You’ve probably never heard of Fischerbach, and there’s no reason you should have. This small town with a population of 1,600 sits in the Kinzig River Valley in the Black Forest region of Germany.
How did we end up in Fischerbach? We had to get out of France because it was too expensive, but we couldn’t go very far because we were still waiting on our phone to arrive. Like Julius Caesar, we just wanted to get across the Rhine. There weren’t many places we could find on short notice that were affordable, available, outside an urban area and within a short trip from Strasbourg in case I had to make a day trip to get our phone. It turned out to be one of the best random decisions of our trip.
Fischerbach is on the side of a small hill and looks out over the Kinzig River Valley. A train line and a two lane highway run parallel to the river and you can watch the cars and trains speed along from a distance. The whole setting looks like a massive model train layout. Our apartment was much bigger that the pictures made it look. Even the footboard on the bed, which always worries me because of my height, wasn’t anywhere close to being an issue. Germany has a lot of tall people so they design beds accordingly I suppose. Shaq could have fit on that bed. Michael our host was friendly and helpful. He also ran the gasthaus restaurant next door.
Not only are the towns in the valley connected by road and rail but also a paved bike and pedestrian path that runs about 70 kilometers along the river from Freundenstadt to Offenburg. And if that isn’t enough the hills on both sides of the valley are crisscrossed with trails, paths and logging roads; sprinkled with hamlets and small chapels; and bestrewed with many spectacular vistas.
We walked a lot that week. We walked a lot in Germany period. The nearest town with a train station was Haslach about three kilometers away. There was a bus that ran between Haslach and Fischerbach but it was infrequent so we would just walk. We took multiple hikes up into the hills and through the river valley. As we climbed the hill into the forest we noticed a distinct humming sound. It grew louder the deeper we went and it wasn’t long before we stumbled across our first of many apiaries. Honey is a popular crop in that area which was pretty evident from the number of people who had a hive or two in their backyard.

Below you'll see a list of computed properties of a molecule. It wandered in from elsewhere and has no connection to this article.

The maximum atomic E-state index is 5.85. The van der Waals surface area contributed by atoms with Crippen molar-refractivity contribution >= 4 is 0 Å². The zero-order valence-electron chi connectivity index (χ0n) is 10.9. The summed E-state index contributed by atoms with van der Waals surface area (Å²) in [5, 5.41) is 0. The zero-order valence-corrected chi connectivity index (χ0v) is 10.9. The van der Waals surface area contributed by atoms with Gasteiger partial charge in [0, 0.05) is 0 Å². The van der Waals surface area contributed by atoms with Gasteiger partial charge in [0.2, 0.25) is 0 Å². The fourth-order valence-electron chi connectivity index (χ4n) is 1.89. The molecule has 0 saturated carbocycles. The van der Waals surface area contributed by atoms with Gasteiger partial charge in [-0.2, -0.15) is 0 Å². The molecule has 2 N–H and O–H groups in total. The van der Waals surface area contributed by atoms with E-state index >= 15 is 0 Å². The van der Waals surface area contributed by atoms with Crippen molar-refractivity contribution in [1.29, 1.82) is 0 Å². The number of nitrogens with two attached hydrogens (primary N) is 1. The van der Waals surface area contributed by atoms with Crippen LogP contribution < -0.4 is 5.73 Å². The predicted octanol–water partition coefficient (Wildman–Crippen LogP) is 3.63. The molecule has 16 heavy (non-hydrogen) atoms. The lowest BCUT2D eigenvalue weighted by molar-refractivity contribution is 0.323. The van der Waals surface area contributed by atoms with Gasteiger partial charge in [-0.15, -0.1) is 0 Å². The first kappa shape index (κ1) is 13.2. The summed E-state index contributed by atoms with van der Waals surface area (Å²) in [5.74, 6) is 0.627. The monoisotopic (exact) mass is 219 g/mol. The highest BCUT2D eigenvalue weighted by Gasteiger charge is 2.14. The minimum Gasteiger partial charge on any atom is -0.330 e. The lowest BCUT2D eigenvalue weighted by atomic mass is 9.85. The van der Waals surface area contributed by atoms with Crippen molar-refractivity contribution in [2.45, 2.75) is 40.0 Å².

One day we rented bikes from the bike shop in Haslach, and following Michael’s advice, took the train up the valley and biked back. The further up the river valley you go, the higher the elevation. So with the exception of a few hills most of our thirty kilometers back were downhill. Those Tour de France guys are doing it wrong….just take the train. It was a mostly pleasant journey. The only incident was when Julie tried to jump a curb on her bike and ended up on the ground underneath it. The bike path crossed back and forth over the river, passed through several towns and offered a lot of panoramic views of the landscape.